Ariely interviewed hundreds of golfers in another research, asking them to envision a circumstance in which relocating the ball (which is against the rules of the game) would provide them an edge. He asked them to forecast how frequently the typical golfer would touch the ball with his club, kick it with his foot, or pick it up with his hand. The typical golfer, according to the poll respondents, would use his club more than twice as frequently as his hand (with the foot falling in the middle). Even if the way the ball is moved has no influence on whether it is cheating or not, tapping it with your club seems less dishonest because you aren’t making direct contact with it — you are distanced from what you’re actually doing. It’s simpler for the golfer to persuade himself that it occurred by accident, enabling him to dismiss the incident as minor and maintain his reputation as a trustworthy person. If the golfer grabbed the ball directly with his hand, however, there would be “no way to overlook the purposefulness and intentionality of the act,” according to Ariely.
How to Overcome Distinction and Maintain Your Integrity
The larger the psychological distance between our deception and its effects, the simpler it is to justify our deception as morally and ethically acceptable. The more our capacity to reason, the wider our fudge factor cushion becomes. As a result, removing the stages – even if only in our heads – between our actions and the reality of what we’re doing and how it impacts others is critical to strengthening and preserving our integrity.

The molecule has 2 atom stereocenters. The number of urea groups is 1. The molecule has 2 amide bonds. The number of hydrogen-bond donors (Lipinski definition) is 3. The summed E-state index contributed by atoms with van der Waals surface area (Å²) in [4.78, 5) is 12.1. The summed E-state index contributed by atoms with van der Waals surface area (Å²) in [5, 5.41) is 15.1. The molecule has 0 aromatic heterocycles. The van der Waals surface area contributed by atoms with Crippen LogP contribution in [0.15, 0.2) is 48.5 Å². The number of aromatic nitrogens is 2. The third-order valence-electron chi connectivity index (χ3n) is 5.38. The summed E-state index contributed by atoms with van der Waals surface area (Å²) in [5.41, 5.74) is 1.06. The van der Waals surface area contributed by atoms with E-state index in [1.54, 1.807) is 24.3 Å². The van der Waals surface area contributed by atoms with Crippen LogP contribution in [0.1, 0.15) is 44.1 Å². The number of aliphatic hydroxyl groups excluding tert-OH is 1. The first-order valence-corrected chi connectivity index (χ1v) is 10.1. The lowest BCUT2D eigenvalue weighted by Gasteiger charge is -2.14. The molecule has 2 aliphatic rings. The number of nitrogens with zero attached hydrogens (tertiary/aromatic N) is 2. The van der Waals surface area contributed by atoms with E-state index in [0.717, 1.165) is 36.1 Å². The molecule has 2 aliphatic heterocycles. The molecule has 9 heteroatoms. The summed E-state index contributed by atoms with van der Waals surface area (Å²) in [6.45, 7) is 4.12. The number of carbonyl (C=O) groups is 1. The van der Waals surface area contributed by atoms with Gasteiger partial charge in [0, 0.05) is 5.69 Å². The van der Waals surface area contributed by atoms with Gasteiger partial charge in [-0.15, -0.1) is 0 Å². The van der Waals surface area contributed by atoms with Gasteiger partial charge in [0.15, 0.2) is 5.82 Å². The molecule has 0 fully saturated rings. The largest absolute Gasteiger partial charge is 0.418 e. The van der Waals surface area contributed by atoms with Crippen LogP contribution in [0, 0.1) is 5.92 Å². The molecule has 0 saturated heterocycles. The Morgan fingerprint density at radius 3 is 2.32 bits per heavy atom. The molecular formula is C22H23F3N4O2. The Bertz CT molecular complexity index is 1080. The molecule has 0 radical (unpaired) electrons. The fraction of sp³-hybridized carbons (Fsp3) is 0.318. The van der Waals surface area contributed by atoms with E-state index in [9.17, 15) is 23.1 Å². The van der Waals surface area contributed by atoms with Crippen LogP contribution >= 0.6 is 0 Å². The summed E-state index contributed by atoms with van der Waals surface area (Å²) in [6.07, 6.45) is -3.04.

Because we’re dealing with a psychological issue, this might be a difficult problem to solve. We must first persuade our minds to see the significance of what is occurring. We can’t attempt to eliminate our dishonest behaviors from our life if we don’t cognitively define them as bad in the first place. Rather than ignoring the issue (don’t let the right hand know what the left is doing! ), we must endeavor to increase our awareness of the implications of our actions.
Cultivating this understanding essentially boils down to mentally peeling back the layers between something and its worth or impact on others. Imagine instead of removing printer ink from work, you’re taking $30 from your boss’s desk drawer. If you can’t envision yourself stealing money, know that stealing ink isn’t much different.
Consider this scenario: you get paid $15 per hour for your labor, but you waste an hour at work. You’ve basically taken $15 from your boss. Of course, browsing the internet doesn’t seem like stealing, but it’s no different from snatching a $15 item from a store and without paying for it.
Another useful addition to this kind of mental exercise is to envision the person who your action would have the biggest impact on (maybe a loved one or someone who looks up to you) being by your side while you performed it. Would you still take the ink or sneak a sleep if your supervisor was standing right next to you? The desire to conceal anything is a definite evidence that it is morally dubious. Integrity, as the saying goes, is what you do when no one is looking.
Of course, if you work for a large, faceless organization, it might be difficult to trace your activities back to the people who will be affected the most. Dishonesty and rationalization become immeasurably simpler in such situations, since the distance between your acts and their repercussions might seem large and their impact minor. However, the basis of integrity is that any action, no matter how little, is immoral — taking ten dollars from a wealthy guy is no more acceptable than stealing ten dollars from a poor man. It makes no difference that the former would not “experience” it in the same way that the later would. Theft is stealing.